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34 thoughts on “TBR Thursday 125…

  1. I hope you were having a piece of chocolate while you were posting that ‘photo, FictionFan. You really do deserve a reward for that heroic reading! The Story of Classic Crime really looks fascinating, and I’m looking forward to your thoughts on that when you get there.

    • Ah, Clooney is almost as good as chocolate… 😉 I’m really looking forward to the Classic Crime book – I can feel all kinds of list-making opportunities coming on – oh dear, and another TBR boost probably!

    • Absolutely! Perfect gift material, I agree – and a great opportunity for making more lists! I’m interested to see what The Gowk Storm is like – considering it’s listed as a ‘classic’ it’s surprisingly obscure. Let’s hope it’s a hidden gem…

    • It’s so long since I read the Christie I can’t actually remember whodunit so that always adds to the fun. I love the look of The Story of Classic Crime though I suspect it may play havoc with my teetering TBR… 😀

  2. Oh, I want to read The Gowk Storm, not just because of the awesome new word I just learned. I’d be much obliged if you could please tell me about all the forgotten classics mentioned in The Story of Classic Crime; then I could skip it and go straight to those forgotten books.

    • Haha – I must admit Gowk is a new word to me too in that context. I think of gowk as meaning idiot or fool, as in “Ye daft wee gowk, be careful whit yer dae-ing!” Maybe it’s a Highland thing… 😉 But that’s cheating!! However, I can definitely see a lot of list-making and challenge-setting potential in it, so you might be lucky… 😀

  3. I have not read or listened to any of these, though my pick of the lot would be “The Story of Classic Crime in 100 Books.” I haven’t read a lot of crime fiction from the first part of the 20th century.

    • I’ve read the Agatha Christie before, but ages ago so I don’t remember the details. The Story of Classic Crime looks great! I haven’t read a huge amount of older crime either, though I’ve been getting more into it over the last year or two. So this one will be a good guide of what authors to look out for, I hope.

  4. I hadn’t heard of The Gowk Storm either, but I’m intrigued now. I hope it’s good! The Classic Crime book sounds great – but probably very bad for the TBR. 🙂

    • I hope so too – I’ve been kinda horrified at how hard it seems to be to find great Scottish classics without going back to Walter Scott! I’m hoping I’ve read at least some of the 100 Classic Crime novels or my TBR may reach crisis levels… 😉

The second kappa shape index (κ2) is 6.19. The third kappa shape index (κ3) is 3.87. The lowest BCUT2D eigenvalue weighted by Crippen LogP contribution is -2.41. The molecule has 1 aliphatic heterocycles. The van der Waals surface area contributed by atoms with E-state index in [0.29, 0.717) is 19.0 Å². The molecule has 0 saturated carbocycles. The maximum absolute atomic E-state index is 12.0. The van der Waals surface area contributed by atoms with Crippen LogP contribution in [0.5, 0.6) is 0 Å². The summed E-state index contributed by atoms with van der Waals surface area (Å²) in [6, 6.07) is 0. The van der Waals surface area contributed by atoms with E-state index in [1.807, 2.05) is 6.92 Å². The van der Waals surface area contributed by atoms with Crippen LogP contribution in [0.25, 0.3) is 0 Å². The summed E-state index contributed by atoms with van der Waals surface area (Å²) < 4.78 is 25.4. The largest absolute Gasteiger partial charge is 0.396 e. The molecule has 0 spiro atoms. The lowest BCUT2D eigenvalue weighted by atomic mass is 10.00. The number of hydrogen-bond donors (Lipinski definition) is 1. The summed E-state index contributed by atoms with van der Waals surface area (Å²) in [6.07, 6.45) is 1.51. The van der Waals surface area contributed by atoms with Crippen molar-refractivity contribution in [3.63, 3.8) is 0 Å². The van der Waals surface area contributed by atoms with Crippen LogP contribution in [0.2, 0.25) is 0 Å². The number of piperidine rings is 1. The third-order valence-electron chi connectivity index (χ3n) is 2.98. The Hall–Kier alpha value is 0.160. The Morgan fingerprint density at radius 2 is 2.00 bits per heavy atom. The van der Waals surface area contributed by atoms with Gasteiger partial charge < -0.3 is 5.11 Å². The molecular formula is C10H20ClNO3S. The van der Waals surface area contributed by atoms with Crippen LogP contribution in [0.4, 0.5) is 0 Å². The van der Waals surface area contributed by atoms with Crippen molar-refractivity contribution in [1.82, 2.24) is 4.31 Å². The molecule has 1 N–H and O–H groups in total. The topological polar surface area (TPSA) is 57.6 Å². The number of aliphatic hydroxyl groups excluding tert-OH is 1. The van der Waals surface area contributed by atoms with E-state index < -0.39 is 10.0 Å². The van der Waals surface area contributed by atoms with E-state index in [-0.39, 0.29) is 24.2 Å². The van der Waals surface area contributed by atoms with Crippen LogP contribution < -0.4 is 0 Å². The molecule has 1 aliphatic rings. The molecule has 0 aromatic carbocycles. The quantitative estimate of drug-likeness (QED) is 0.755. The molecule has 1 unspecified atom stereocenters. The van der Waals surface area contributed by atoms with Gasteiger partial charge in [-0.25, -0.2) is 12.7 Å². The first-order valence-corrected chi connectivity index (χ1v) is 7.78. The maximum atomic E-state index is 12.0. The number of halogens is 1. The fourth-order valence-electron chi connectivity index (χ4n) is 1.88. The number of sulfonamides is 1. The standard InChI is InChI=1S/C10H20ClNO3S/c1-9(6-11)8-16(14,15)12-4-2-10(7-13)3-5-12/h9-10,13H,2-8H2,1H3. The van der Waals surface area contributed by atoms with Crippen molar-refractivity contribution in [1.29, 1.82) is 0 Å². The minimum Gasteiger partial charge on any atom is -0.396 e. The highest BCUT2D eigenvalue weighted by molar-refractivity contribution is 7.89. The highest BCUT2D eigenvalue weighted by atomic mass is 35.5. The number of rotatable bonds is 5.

5. Once again, the Christie sounds fascinating! I’ve been reading some of hers that somehow I missed earlier, and I’m having the most FUN! She really pieces together a good read and keeps you guessing right up until the end.

    • Have you? Isn’t she great? I find her books totally relaxing because you know you’re in for a great mystery and there’ll be no horrible bits to avoid. I’m loving listening to the audio versions too – they seem to work perfectly for audio somehow… 😀

  6. “Gowk” in “The.Gowk-storm” does have the meaning of idiot – it’s the storm that catches you out. A great book. “The Breakers” is another good one, and I seem to remember reading her biography of Mary, Queen of Scots.
    The Classic Crime sounds good, and of course the Christie……….

    • Haha! I expected you’d have read her! Well, I hope I do enjoy it because so far the Scottish classics are leaving me somewaht underwhelmed…

      Yes, I’m on a golden age kick at the moment – entertaining and don’t require vast amount of brain energy…

  7. It’s so eternally lovely to know I can resist you entirely this week (the Towles I’m afraid irritated me dreadfully and never got reviewed anyway as irritation won only an early ‘I shan’t be reviewing this’ to the Galley. Mind you, as I was interesting but not quite enough so for Rules of Civility it may well be one of those which has us going in opposite directions. And, talking of the SAME direction, I have almost now managed the first draft of American Pastoral – partly responsible (I am blaming Roth) for the staggering number of reviews I am behind – one I kept thinking about. So much to say, so hard to do its complex, challenging reading experience, justice. Will do the linky thing though. I really should have scrawled in a notebook as I went along………

    • Oh dear – I wasn’t overly tempted by the Towles, I must admit, but it seemed to fit into my Russian theme so I went for it. But I’m still not convinced I’ll get on any better with it than you did – we’ll see! Glad to see the AP review finally made it – it’s odd how some reviews become so hard to write! I’ve been writing a review of A People’s Tragedy for weeks now…

    • I’m very proud! If I always read at that rate, I’d get through my TBR in no time! (And my eyes would fall out…)

      Nor me, but at least you’ve got a good excuse! I’m finding it kinda sad that I’m struggling to find Scottish classics.

  8. What do I have to read to win that award too? (Please don’t say Moby Dick). I think I want to read A Gentleman in Moscow, with or without the award. Congratulations on getting to 197 and a half, the half sounds important 🙂